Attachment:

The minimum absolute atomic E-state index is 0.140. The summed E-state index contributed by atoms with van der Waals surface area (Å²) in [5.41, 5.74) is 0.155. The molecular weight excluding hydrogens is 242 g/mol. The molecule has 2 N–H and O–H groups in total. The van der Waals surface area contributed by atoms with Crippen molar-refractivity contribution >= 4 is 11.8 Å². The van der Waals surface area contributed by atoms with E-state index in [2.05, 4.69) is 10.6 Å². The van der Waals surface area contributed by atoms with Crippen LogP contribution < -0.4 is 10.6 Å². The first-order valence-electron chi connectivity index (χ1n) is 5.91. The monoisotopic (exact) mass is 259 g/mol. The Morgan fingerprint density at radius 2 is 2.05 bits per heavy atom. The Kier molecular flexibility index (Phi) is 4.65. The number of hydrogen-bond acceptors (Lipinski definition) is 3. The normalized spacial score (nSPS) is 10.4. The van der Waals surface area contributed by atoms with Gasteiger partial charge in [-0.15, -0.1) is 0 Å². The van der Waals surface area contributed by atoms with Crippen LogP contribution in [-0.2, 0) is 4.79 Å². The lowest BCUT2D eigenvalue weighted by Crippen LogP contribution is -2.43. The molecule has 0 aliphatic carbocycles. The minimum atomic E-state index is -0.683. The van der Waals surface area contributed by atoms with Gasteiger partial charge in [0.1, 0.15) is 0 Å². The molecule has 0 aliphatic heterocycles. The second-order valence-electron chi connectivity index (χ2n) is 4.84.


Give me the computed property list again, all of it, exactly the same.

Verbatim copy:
The minimum absolute atomic E-state index is 0.140. The summed E-state index contributed by atoms with van der Waals surface area (Å²) in [5.41, 5.74) is 0.155. The molecular weight excluding hydrogens is 242 g/mol. The molecule has 2 N–H and O–H groups in total. The van der Waals surface area contributed by atoms with Crippen molar-refractivity contribution >= 4 is 11.8 Å². The van der Waals surface area contributed by atoms with E-state index in [2.05, 4.69) is 10.6 Å². The van der Waals surface area contributed by atoms with Crippen LogP contribution < -0.4 is 10.6 Å². The first-order valence-electron chi connectivity index (χ1n) is 5.91. The monoisotopic (exact) mass is 259 g/mol. The Morgan fingerprint density at radius 2 is 2.05 bits per heavy atom. The Kier molecular flexibility index (Phi) is 4.65. The number of hydrogen-bond acceptors (Lipinski definition) is 3. The normalized spacial score (nSPS) is 10.4. The van der Waals surface area contributed by atoms with Gasteiger partial charge in [-0.15, -0.1) is 0 Å². The van der Waals surface area contributed by atoms with Crippen LogP contribution in [-0.2, 0) is 4.79 Å². The lowest BCUT2D eigenvalue weighted by Crippen LogP contribution is -2.43. The molecule has 0 aliphatic carbocycles. The minimum atomic E-state index is -0.683. The van der Waals surface area contributed by atoms with Gasteiger partial charge in [0.1, 0.15) is 0 Å². The molecule has 0 aliphatic heterocycles. The second-order valence-electron chi connectivity index (χ2n) is 4.84.